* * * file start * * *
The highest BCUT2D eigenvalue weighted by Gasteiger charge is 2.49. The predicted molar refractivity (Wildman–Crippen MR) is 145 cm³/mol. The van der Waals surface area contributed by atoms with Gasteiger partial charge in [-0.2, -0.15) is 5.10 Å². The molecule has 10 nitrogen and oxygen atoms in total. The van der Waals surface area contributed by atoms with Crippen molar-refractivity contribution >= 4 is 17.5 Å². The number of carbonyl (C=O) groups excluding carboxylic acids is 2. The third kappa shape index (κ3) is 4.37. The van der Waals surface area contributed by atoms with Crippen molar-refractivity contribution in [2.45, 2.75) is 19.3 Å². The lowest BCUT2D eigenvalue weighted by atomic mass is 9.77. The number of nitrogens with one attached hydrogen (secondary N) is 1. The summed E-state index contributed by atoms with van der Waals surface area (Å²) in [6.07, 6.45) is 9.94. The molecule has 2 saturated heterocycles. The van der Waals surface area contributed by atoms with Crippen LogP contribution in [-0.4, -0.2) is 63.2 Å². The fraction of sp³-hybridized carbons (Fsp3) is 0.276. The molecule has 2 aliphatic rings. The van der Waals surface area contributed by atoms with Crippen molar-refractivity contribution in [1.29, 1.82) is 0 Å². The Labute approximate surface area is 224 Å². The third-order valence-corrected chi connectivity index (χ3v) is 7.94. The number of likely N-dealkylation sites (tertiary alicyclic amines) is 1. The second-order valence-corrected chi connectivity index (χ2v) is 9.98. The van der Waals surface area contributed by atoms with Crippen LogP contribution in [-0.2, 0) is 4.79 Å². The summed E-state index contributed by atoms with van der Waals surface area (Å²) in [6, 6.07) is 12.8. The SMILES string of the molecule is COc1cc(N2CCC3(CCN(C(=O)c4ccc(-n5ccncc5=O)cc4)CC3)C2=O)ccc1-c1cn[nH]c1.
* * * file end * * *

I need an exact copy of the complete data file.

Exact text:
The highest BCUT2D eigenvalue weighted by Gasteiger charge is 2.49. The predicted molar refractivity (Wildman–Crippen MR) is 145 cm³/mol. The van der Waals surface area contributed by atoms with Gasteiger partial charge in [-0.2, -0.15) is 5.10 Å². The molecule has 10 nitrogen and oxygen atoms in total. The van der Waals surface area contributed by atoms with Crippen molar-refractivity contribution >= 4 is 17.5 Å². The number of carbonyl (C=O) groups excluding carboxylic acids is 2. The third kappa shape index (κ3) is 4.37. The van der Waals surface area contributed by atoms with Crippen molar-refractivity contribution in [2.45, 2.75) is 19.3 Å². The lowest BCUT2D eigenvalue weighted by atomic mass is 9.77. The number of nitrogens with one attached hydrogen (secondary N) is 1. The summed E-state index contributed by atoms with van der Waals surface area (Å²) in [6.07, 6.45) is 9.94. The molecule has 2 saturated heterocycles. The van der Waals surface area contributed by atoms with Crippen LogP contribution in [-0.4, -0.2) is 63.2 Å². The fraction of sp³-hybridized carbons (Fsp3) is 0.276. The molecule has 2 aliphatic rings. The van der Waals surface area contributed by atoms with Crippen molar-refractivity contribution in [1.29, 1.82) is 0 Å². The Labute approximate surface area is 224 Å². The third-order valence-corrected chi connectivity index (χ3v) is 7.94. The number of likely N-dealkylation sites (tertiary alicyclic amines) is 1. The second-order valence-corrected chi connectivity index (χ2v) is 9.98. The van der Waals surface area contributed by atoms with Crippen LogP contribution in [-0.2, 0) is 4.79 Å². The summed E-state index contributed by atoms with van der Waals surface area (Å²) in [6, 6.07) is 12.8. The SMILES string of the molecule is COc1cc(N2CCC3(CCN(C(=O)c4ccc(-n5ccncc5=O)cc4)CC3)C2=O)ccc1-c1cn[nH]c1.